The Flying Vulture (an-nasr at-ta’ir)
The Flying Vulture is the lower one of the Two Vultures (an-nasran). In modern-day Arabic, the term nasr more commonly indicates an eagle, but this was less common long ago. Back then, nasr designated a class of large birds known for plucking flesh with the curved ends of their otherwise flat beaks. The Egyptians revered the vulture for its utility in eliminating decaying animals, and the Arabs similarly regarded them favorably. The Flying Vulture was so named because the two moderately-bright stars lie in-line with the central brilliant star, like the wings of a vulture that is soaring.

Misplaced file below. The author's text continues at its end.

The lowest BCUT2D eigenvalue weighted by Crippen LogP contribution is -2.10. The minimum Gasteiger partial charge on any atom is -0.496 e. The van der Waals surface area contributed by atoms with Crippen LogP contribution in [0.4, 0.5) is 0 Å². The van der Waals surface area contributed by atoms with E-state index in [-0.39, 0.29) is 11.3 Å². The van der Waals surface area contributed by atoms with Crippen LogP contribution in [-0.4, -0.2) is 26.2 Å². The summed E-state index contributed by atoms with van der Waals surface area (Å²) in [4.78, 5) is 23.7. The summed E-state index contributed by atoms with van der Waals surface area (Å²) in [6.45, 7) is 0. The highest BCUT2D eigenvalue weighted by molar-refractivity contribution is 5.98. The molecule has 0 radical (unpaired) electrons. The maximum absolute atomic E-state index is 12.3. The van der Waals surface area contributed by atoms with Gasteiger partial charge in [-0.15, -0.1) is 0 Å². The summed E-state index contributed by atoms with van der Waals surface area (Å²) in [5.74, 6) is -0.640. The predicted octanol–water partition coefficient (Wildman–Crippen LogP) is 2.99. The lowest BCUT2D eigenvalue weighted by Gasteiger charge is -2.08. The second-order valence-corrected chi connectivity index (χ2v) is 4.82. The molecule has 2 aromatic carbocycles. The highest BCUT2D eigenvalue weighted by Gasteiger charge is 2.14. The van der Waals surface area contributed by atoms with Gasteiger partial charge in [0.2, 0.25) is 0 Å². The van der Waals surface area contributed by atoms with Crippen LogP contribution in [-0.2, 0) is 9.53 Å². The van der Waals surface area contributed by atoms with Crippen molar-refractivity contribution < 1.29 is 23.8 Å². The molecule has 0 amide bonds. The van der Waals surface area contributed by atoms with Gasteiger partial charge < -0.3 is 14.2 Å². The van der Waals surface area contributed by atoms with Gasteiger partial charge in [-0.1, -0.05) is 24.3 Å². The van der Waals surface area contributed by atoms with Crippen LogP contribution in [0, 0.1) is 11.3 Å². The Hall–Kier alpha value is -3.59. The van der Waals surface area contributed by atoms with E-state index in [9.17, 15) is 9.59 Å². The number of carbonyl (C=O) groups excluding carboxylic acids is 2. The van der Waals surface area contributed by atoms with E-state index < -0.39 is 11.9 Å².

A brilliant star with two less bright stars located close to it in an in-line formation.
α AQL (Altair), white star, magnitude 0.8
β AQL (Alshain), yellow star, magnitude 3.7
γ AQL (Tarazed), yellow giant star, magnitude 2.7
On account of the precession of the equinoxes, today we can expect to observe the Flying Vulture setting in mid-August and rising in early January, as seen from the latitude of Tucson. (See How to Observe on the About page for more on this topic.)
In the calendars of Qushayr and Qays, the morning settings of the Two Vultures marked the beginning of the rainy season of fruit harvest (al-kharif).
The Flying Vulture is not one of the lunar stations.
Related Stars and Celestial Complexes
The Flying Vulture is one of the two primary stars of the Two Vultures (an-nasran, النسران) folkloric celestial complex.
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